United States Court of Appeals, District of Columbia Circuit
Argued January 9, 2014
Appeal from the United States District Court for the District of Columbia. (No. 1:13-cv-01033).
Catherine E. Stetson argued the cause for appellants. With her on the briefs were Jonathan L. Abram, Judith E. Coleman, Mary Helen Wimberly, and Elizabeth B. Prelogar.
Daniel Tenny, Attorney, U.S. Department of Justice, argued the cause for appellees. With him on the brief were Stuart F. Delery, Assistant Attorney General, Ronald C. Machen Jr., U.S. Attorney, and Mark B. Stern, Attorney.
Terence P. Stewart was on the brief for intervenors United States Cattlemen's Association, et al. in support of appellees.
Zachary B. Corrigan was on the brief for amici curiae Food and Water Watch, Inc., et al. in support of appellees.
Jonathan R. Lovvorn and Aaron D. Green were on the brief for amicus curiae American Grassfed Association, et al. in support of appellees.
Before: GARLAND, Chief Judge, SRINIVASAN, Circuit Judge, and WILLIAMS, Senior Circuit Judge.
Williams, Senior Circuit Judge.
In 2013 the Agricultural Marketing Service (" AMS" ), a branch of the Department of Agriculture, adopted a rule modifying its prior rule implementing Congress's requirements of country-of-origin labeling (" COOL" ). Mandatory Country of Origin Labeling, 78 Fed. Reg. 31,367 (May 24, 2013) (" 2013 rule" ). The rule requires retailers of " muscle cuts" of meat, i.e., covered meat other than ground meat (which is governed by 7 U.S.C. § 1638a(a)(2)(E)), to list (with some qualifications) the countries of origin and production steps--born, raised or slaughtered--occurring in each country. Id. at 31,367/3. The AMS's previous rule had merely required a list of the countries of origin (again with some qualifications) preceded by the phrase " Product of." Mandatory Country of Origin Labeling, 74 Fed. Reg. 2658, 2706 (Jan. 15, 2009) (" 2009 rule" ). The 2013 rule also eliminated the prior rule's allowance for commingling--a practice by which cuts from animals of different origins, but processed on the same day, could all bear identical labels.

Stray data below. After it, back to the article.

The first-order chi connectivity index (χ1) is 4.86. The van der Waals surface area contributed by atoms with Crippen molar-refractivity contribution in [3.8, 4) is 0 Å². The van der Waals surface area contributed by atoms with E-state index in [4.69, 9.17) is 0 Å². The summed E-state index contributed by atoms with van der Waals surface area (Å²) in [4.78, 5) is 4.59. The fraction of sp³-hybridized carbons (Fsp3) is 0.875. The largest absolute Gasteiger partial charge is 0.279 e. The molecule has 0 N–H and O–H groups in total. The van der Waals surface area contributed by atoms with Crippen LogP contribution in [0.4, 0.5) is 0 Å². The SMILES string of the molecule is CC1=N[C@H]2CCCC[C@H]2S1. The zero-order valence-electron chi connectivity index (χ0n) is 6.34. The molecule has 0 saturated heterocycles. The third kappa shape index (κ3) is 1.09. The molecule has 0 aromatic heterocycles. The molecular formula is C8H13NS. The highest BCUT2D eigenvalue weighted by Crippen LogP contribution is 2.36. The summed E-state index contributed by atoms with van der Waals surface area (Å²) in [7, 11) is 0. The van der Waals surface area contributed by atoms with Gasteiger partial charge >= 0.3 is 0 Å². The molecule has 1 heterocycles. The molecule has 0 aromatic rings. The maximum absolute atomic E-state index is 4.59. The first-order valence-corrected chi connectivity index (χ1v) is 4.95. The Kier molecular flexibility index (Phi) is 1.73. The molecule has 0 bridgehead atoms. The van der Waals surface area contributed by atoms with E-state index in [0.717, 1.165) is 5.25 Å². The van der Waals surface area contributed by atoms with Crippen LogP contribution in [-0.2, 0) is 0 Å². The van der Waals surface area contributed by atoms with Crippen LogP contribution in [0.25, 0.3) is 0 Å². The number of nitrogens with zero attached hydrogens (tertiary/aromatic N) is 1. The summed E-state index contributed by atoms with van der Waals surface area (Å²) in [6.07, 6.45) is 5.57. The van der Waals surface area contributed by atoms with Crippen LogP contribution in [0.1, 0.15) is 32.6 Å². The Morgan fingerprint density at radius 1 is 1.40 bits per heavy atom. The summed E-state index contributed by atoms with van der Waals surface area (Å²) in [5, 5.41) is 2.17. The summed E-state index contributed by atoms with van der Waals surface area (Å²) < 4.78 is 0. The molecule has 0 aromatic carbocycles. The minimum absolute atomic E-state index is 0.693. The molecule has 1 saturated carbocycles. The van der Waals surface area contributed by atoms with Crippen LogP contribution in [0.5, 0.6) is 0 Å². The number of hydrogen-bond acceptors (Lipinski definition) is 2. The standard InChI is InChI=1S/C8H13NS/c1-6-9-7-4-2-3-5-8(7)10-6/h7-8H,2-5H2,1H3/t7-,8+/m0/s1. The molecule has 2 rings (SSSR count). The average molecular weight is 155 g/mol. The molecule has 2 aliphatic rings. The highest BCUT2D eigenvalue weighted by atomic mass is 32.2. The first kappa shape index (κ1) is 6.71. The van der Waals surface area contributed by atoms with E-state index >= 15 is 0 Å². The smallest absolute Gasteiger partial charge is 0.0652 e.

The appellants, a group of trade associations representing livestock producers, feedlot operators, and meat packers, whom we'll collectively call American Meat Institute (" AMI" ), challenged the 2013 rule in
district court as a violation of the COOL statute and the First Amendment. AMI moved for a preliminary injunction halting enforcement, and the district court denied the motion. Agreeing with the district court that AMI is unlikely to succeed on the merits of its claims, and believing that any error in the district court's balancing of the other factors governing issuance of a preliminary injunction could not on these facts outweigh the likely outcome on the merits, we affirm.
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The COOL statute, 7 U.S.C. § 1638a, adopted in 2008, assigns retailers an obligation to inform consumers of a cut's country of origin. This may be quite complicated where an animal was born, raised, and slaughtered in more than one country. Id. § 1638a(a)(2). The statute sets forth four categories of muscle-cut meat and how to determine the country of origin depending on the locale of the production steps:
(A) United States country of origin [.] A retailer . . . may designate the covered commodity as exclusively having a United States country of origin only if the covered commodity is derived from an animal that was . . . exclusively ...